Embedded design teams often have legacy considerations that dictate system design with each revision or evolution. Software is a particular concern. Teams seek to preserve proven algorithms and code even while attempting to take advantage of the latest hardware. And the legacy code may well have been written for a number of loosely-coupled specialized processors either combined on one board or spread across multiple boards. Today's Intel® Architecture multi-core processors, based on the Core or Nehalem microarchitectures, provide a very cost effective platform that can easily replace a dozen or more processors in a legacy system. But how do you migrate the software?


Of course there is no simple answer. The design team could rewrite the software from the ground up and likely realize performance gains. Such a redesign, however, adds engineering costs and adds time to the design cycle resulting in undetermined but potentially significant opportunity costs. Teams looking to harness the latest processors do have options to maintain the legacy code and still consolidate their design to a single- or dual-socket multi-core design.


QNX Software Systems, an Associate member of the Intel® Embedded and Communications Alliance (Intel® ECA), offers one alternative for porting legacy code to a multi-core processor. The company supports a technique called Bound Multiprocessing (BMP) that offers many of the advantages of Symmetric Multiprocessing (SMP) on a multi-core platform, while simplifying the task of getting legacy code to work on the platform.


Multi-processor legacy systems often dedicated an instantiation of an operating system (OS) to each processor and dedicated each processor to a specific set of tasks or software processes - a technique often called asymmetric multiprocessing (AMP or ASMP). In a modern SMP system, a single copy of the OS hosts all processes and assigns any process needing service to the next available processor or core. But legacy code designed for a single-processor environment may not run without significant modification in an SMP system. The code may have no shared-memory mechanism and  in real-time implementations may expect direct access to the processor at all times.


BMP offers a compromise between the legacy AMP system and an SMP system. The BMP implementation available in the QNX Momentics Tool Suite relies on a single copy of the OS to handle all processes. But the design team can specify that a process or set of processes, and all associated threads, be dedicated to a particular core. The legacy code gets the equivalent of a dedicated processor. Meanwhile, SMP-aware code can take full advantage of SMP with the OS scheduling processes for the next available execution resource. Below you'll see a screen shot of the memory analysis feature in Momentics.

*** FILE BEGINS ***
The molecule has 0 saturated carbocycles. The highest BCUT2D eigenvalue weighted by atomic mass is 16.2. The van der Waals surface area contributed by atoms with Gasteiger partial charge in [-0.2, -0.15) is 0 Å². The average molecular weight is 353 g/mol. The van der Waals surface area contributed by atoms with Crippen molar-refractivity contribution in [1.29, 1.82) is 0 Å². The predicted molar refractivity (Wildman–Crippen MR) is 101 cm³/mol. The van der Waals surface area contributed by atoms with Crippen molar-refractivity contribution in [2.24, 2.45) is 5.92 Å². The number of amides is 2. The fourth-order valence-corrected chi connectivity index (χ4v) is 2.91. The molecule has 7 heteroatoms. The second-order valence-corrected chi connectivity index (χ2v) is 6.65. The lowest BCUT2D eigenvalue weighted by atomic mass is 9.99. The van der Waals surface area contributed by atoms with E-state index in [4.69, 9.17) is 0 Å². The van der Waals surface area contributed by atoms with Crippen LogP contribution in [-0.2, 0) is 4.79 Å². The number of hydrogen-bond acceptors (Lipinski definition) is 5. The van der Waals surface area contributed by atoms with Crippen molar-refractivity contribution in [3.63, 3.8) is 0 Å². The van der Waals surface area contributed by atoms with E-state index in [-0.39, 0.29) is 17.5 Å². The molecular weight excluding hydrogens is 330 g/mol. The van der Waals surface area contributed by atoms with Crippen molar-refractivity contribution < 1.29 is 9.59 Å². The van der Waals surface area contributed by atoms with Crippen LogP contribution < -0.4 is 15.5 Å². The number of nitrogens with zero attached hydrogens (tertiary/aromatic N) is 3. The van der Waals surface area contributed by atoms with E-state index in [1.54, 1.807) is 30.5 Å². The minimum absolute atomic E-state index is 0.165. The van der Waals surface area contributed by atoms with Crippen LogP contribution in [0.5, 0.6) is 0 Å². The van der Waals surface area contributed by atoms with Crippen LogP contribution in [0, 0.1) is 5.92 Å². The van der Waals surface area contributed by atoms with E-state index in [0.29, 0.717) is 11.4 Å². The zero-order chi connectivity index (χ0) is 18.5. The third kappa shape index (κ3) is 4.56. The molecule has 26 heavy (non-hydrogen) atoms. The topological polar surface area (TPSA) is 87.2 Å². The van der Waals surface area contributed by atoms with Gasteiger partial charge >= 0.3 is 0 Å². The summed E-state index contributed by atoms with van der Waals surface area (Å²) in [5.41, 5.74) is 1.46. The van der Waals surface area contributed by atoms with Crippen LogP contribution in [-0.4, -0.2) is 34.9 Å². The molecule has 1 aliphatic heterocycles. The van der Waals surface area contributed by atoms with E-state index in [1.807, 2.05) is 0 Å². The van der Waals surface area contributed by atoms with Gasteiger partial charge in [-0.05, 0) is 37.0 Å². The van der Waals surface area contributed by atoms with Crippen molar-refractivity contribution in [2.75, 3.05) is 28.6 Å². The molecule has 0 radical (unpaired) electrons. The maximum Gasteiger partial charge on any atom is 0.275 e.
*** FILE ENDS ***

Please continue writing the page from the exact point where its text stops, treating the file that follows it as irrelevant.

For a thorough look at AMP, BMP, and SMP, you might read the article, "Software migration strategies for multi-core processors" from Embedded Control Europe magazine. In addition, Intel multi-core expert Lori Matassa recently posted an SMP article to the Intel® ECA site.


As for your choices in multi-core platforms, Intel has a broad variety of platforms that are in the company's embedded program with guaranteed availability for many years. The platforms include both options optimized for performance and others optimized for low power. The available processors range from single- and dual-core Intel® Core TM-2 Duo processors to dual- and quad-core Intel® Xeon® processors. And in all cases, the platforms support dual processor sockets for as many as eight cores total. For more information on the Intel embedded platforms see the Hardware Platforms web page.


I'd like to hear other ideas on moving legacy multiprocessor applications to a modern multi-core platform. How did you migrate legacy software and how have you leveraged Multi-Core features? Please share your techniques with the Intel® Embedded Community via comments to this blog.